Lucian Smith on Best Individual Puzzle

There's no point in reviewing individual puzzles without spoiling them to death, so that's what I do below. If you're interested in experiencing the puzzles for yourself first, do that! Indigo, in particular, is a very short game where the puzzle is the entire game, so you don't have to wade through the rest of the game to get to it. The same cannot be said of 'the Hat Mystery', which takes four games to discover and puzzle out.

[Note: Lucian has thus far been unable to complete the Hat Mystery, and feels unable to report on it until he has done so. Whether this speaks well of the puzzle is left as an exercise for the reader. An update is promised.]

Assembling the name of the final location, The Race; Andy Why

The puzzle: Assemble the letters AIEOLLSSLD into a location, chosen from a list of 24 shorter words.

At first glance, this puzzle seems entirely divorced from the game it comes from: it's a straightforward anagram with some nuances. It's at least slightly better than that, however: it is an anagram of a location, and the game takes place in Peru, so it's a good bet that the final answer (and probably the individual words) are in Spanish. And as it happens, if you visit the right location before being given the puzzle, sharp-eyed players could actually notice the location being used (though I saw this only on my second playthrough, and the first playthrough necessarily solved the puzzle).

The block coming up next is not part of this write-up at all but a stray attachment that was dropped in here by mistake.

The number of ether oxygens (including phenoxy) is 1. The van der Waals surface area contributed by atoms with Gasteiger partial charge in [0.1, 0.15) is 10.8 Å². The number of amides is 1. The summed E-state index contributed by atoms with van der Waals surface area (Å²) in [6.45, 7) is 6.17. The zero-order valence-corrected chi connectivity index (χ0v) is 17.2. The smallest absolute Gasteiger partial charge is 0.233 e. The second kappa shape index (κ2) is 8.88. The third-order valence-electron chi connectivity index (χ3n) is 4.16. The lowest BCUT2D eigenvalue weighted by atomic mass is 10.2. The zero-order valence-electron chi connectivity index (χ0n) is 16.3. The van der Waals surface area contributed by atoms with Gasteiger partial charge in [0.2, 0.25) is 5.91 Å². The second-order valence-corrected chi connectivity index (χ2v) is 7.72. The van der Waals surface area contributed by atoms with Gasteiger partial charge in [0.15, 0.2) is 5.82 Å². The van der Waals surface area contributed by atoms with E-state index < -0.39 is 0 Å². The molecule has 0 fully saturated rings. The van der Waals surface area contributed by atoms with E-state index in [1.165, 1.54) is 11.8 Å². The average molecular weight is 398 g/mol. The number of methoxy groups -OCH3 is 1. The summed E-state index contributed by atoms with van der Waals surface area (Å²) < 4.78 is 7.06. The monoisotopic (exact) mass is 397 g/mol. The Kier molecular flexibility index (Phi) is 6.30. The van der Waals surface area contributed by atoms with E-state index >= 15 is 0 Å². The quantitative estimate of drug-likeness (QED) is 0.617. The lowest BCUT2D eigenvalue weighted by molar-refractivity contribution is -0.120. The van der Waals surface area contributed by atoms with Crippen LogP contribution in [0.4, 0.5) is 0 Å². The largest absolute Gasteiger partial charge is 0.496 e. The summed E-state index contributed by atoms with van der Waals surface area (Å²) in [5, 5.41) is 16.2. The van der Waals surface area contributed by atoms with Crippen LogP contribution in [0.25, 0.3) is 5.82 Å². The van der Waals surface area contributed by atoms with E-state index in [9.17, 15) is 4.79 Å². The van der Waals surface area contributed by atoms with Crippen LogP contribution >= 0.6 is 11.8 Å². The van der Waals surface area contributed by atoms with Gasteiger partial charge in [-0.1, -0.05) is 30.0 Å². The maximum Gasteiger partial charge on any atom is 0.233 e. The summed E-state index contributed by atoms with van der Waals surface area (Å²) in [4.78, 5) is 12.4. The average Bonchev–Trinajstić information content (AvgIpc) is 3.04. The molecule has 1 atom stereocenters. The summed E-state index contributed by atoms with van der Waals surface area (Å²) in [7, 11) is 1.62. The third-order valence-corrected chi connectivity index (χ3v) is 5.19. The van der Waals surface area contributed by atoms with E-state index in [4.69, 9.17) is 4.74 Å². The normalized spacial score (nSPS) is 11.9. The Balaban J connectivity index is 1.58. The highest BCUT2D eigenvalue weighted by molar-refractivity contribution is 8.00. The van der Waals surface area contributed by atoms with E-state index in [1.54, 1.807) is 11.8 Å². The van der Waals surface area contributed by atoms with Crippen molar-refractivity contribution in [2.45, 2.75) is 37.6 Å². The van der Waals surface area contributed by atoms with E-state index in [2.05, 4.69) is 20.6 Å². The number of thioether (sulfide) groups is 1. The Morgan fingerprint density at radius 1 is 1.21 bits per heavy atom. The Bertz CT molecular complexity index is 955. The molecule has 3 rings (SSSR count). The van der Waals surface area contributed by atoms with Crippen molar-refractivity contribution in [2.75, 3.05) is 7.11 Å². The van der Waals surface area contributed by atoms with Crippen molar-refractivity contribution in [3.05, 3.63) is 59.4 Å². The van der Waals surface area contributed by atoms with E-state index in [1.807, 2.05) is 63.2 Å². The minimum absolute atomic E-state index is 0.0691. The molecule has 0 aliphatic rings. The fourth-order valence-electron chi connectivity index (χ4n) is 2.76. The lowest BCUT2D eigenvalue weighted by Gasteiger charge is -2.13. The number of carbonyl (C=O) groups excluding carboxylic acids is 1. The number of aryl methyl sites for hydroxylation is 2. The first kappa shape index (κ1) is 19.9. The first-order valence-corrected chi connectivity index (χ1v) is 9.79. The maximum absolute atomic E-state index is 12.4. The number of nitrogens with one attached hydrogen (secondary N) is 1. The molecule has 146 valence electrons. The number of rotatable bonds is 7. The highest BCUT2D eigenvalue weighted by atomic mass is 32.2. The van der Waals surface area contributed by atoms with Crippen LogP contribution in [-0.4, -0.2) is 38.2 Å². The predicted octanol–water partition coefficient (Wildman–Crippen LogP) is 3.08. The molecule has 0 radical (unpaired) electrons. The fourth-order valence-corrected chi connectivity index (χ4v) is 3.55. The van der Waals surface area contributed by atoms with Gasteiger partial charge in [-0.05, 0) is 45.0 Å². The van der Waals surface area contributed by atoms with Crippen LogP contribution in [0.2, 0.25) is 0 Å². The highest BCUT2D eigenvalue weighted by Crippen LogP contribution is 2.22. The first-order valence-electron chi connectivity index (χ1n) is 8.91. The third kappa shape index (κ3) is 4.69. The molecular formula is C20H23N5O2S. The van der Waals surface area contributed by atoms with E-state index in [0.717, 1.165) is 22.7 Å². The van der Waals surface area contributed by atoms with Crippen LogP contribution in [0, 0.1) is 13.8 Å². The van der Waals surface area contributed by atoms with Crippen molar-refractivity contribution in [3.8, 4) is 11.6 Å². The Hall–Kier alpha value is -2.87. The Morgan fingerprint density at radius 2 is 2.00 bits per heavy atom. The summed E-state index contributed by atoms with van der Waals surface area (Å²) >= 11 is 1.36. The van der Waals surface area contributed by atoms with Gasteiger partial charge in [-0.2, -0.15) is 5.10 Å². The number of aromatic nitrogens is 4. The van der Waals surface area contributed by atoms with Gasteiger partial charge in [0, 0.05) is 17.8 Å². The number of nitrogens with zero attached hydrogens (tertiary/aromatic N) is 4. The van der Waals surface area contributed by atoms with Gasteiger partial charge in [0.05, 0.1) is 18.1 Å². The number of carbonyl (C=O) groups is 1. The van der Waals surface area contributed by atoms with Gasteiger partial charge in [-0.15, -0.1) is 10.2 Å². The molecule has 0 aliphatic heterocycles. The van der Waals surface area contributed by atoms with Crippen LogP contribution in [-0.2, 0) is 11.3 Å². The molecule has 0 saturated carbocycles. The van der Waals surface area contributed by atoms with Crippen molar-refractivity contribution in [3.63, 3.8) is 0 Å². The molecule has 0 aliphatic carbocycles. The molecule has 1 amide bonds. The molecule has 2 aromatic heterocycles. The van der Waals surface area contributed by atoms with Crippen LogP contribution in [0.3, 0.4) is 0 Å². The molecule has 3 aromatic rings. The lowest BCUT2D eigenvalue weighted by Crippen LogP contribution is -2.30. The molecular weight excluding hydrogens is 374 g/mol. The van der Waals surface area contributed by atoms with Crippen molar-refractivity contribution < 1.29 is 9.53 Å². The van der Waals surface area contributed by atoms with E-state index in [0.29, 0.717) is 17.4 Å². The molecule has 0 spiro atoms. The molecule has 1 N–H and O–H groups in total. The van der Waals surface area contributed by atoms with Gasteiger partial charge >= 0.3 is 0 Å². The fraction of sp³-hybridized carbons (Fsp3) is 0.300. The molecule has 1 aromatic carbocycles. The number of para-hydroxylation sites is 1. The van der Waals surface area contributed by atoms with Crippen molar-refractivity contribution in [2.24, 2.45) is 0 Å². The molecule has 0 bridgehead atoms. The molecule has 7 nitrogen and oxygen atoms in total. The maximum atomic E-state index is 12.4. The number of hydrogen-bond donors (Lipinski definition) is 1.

I happen to enjoy puzzles of this nature in general (I'm a longtime subscriber to GAMES magazine) and this was a good example of that sort of puzzle where you could work out parts of it by logic and piecing together possibilities. I'm not sure if there were other ways to solve it, so I'll walk you through how I did so:

First, I happened to have a companion in the game who gave me a hint: the 5- and 6-letter words were not possible answers. The companion told me why, and it was logical; it would have perhaps been nice to discover this on my own, but it did at least seem decipherable. This shortened the list of words to choose from to 21.

Next, I noticed that there were quite a lot of words in the remaining list of 21 with a 'D' in them. As there was only one 'D' in my initial letters, this meant that at most one of them could be in my final solution. With 13 'D' words, this left 8 words in the list, exactly 2 of which had to be in the final solution.